Personal Vs. Official Capacity In Police Misconduct Lawsuits
A victim of police misconduct in Maryland can seek compensation from the officers who incurred harm or injury. As the plaintiff in a personal injury lawsuit, the victim can ask for compensatory and punitive damages as well as other legal remedies. In order to bring such a lawsuit, the plaintiff and their attorney must decide whether to sue the officer(s) involved in their personal or official capacity.
Personal capacity refers to a police officer’s actions as an individual. These actions are not necessarily representative of the larger police department rules, policies or regulations. When a victim sues a police officer in their personal capacity, it is essentially a lawsuit against the officer directly for their actions.
When an officer’s actions are not representative of existing rules and regulations, then the victim sues the officer directly. The victim would ask the court to hold the officer responsible for any harm or injury inflicted.
Moreover, there are two legal doctrines that allow victims to sue other police officers in their personal capacity.
In certain cases of police misconduct, the victim may be able to sue other officers who stood by and allowed such conduct to occur. In order for bystander liability to come into play, there are several requirements. The bystander officers must know about and have a chance to stop police misconduct — yet they chose not to intervene. In such circumstances, the bystander officers may be held liable for the police misconduct in question.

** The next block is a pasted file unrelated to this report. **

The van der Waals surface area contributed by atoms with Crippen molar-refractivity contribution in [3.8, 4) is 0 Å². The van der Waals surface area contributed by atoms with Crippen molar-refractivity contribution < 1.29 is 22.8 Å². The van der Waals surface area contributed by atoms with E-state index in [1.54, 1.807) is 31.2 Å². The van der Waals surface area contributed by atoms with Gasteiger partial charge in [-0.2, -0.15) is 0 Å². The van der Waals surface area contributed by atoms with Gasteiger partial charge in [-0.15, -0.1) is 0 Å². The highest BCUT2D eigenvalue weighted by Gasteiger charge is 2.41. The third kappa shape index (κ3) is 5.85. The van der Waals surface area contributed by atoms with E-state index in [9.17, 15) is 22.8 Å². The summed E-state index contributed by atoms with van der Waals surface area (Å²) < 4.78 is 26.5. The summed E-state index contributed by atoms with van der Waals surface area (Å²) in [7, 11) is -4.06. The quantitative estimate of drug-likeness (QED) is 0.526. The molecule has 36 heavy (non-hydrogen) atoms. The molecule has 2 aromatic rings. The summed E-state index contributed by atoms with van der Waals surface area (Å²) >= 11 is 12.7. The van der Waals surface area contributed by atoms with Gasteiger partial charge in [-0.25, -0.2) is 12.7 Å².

Under specific conditions, a victim of police misconduct may be able to sue a department supervisor or manager. In order for supervisory liability to apply, there are several requirements. The supervisor must know that a subordinate officer is engaged in police misconduct and do nothing about it. In such circumstances, the supervisory officer may be held liable for the police misconduct in question.
Official capacity refers to a police officer’s formal actions performed while on duty and in accordance with department regulations. This means that the police officer is really just acting as an agent of the larger department and controlling governmental entity. When a victim sues a police officer in their official capacity, it is essentially a lawsuit against the entire police department.
If existing rules, policies or regulations violate constitutional rights, then the victim can essentially sue the larger department or controlling governmental entity. The victim would ask the court to hold the department responsible for any harm or injury inflicted.
Police misconduct lawsuits against an officer in their official capacity generally involve larger-level claims. For example, the victim may assert that the department failed to implement proper training procedures. Or the victim may claim that the department failed to monitor performance and adjust dangerous practices. There are many possibilities in this context.
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If you or a loved one suffered harm at the hands of police officers, it can be crucial to seek legal counsel an experienced police misconduct lawyer as soon as possible. Don’t hesitate to reach out to Iamele & Iamele, LLP in Baltimore today.